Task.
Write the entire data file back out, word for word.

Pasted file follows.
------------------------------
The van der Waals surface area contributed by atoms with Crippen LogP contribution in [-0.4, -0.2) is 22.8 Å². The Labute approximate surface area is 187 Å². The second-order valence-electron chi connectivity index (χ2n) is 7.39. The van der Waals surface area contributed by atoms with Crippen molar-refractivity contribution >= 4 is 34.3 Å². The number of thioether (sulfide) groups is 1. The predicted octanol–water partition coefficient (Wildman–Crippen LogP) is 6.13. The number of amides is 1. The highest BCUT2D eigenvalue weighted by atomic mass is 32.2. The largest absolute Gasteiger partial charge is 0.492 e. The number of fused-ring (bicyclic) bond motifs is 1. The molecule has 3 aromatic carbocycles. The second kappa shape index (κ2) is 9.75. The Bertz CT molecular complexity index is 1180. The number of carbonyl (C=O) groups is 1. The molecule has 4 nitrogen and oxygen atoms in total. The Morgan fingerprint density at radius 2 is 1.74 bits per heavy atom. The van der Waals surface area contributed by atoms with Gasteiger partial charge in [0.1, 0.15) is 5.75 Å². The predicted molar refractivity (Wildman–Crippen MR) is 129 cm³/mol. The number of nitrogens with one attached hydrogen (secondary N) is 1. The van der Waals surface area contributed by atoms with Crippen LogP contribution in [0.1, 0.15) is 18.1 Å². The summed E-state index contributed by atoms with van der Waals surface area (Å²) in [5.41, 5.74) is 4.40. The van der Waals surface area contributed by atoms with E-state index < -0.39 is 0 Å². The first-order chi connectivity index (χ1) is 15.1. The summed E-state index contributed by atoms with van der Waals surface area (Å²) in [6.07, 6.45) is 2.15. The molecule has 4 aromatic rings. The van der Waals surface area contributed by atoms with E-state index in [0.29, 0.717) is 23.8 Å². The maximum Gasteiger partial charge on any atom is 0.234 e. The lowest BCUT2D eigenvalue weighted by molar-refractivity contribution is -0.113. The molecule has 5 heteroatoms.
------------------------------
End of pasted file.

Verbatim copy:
The van der Waals surface area contributed by atoms with Crippen LogP contribution in [-0.4, -0.2) is 22.8 Å². The Labute approximate surface area is 187 Å². The second-order valence-electron chi connectivity index (χ2n) is 7.39. The van der Waals surface area contributed by atoms with Crippen molar-refractivity contribution >= 4 is 34.3 Å². The number of thioether (sulfide) groups is 1. The predicted octanol–water partition coefficient (Wildman–Crippen LogP) is 6.13. The number of amides is 1. The highest BCUT2D eigenvalue weighted by atomic mass is 32.2. The largest absolute Gasteiger partial charge is 0.492 e. The number of fused-ring (bicyclic) bond motifs is 1. The molecule has 3 aromatic carbocycles. The second kappa shape index (κ2) is 9.75. The Bertz CT molecular complexity index is 1180. The number of carbonyl (C=O) groups is 1. The molecule has 4 nitrogen and oxygen atoms in total. The Morgan fingerprint density at radius 2 is 1.74 bits per heavy atom. The van der Waals surface area contributed by atoms with Gasteiger partial charge in [0.1, 0.15) is 5.75 Å². The predicted molar refractivity (Wildman–Crippen MR) is 129 cm³/mol. The number of nitrogens with one attached hydrogen (secondary N) is 1. The van der Waals surface area contributed by atoms with Crippen LogP contribution in [0.1, 0.15) is 18.1 Å². The summed E-state index contributed by atoms with van der Waals surface area (Å²) in [5.41, 5.74) is 4.40. The van der Waals surface area contributed by atoms with E-state index < -0.39 is 0 Å². The first-order chi connectivity index (χ1) is 15.1. The summed E-state index contributed by atoms with van der Waals surface area (Å²) in [6.07, 6.45) is 2.15. The molecule has 4 aromatic rings. The van der Waals surface area contributed by atoms with E-state index in [0.29, 0.717) is 23.8 Å². The maximum Gasteiger partial charge on any atom is 0.234 e. The lowest BCUT2D eigenvalue weighted by molar-refractivity contribution is -0.113. The molecule has 5 heteroatoms.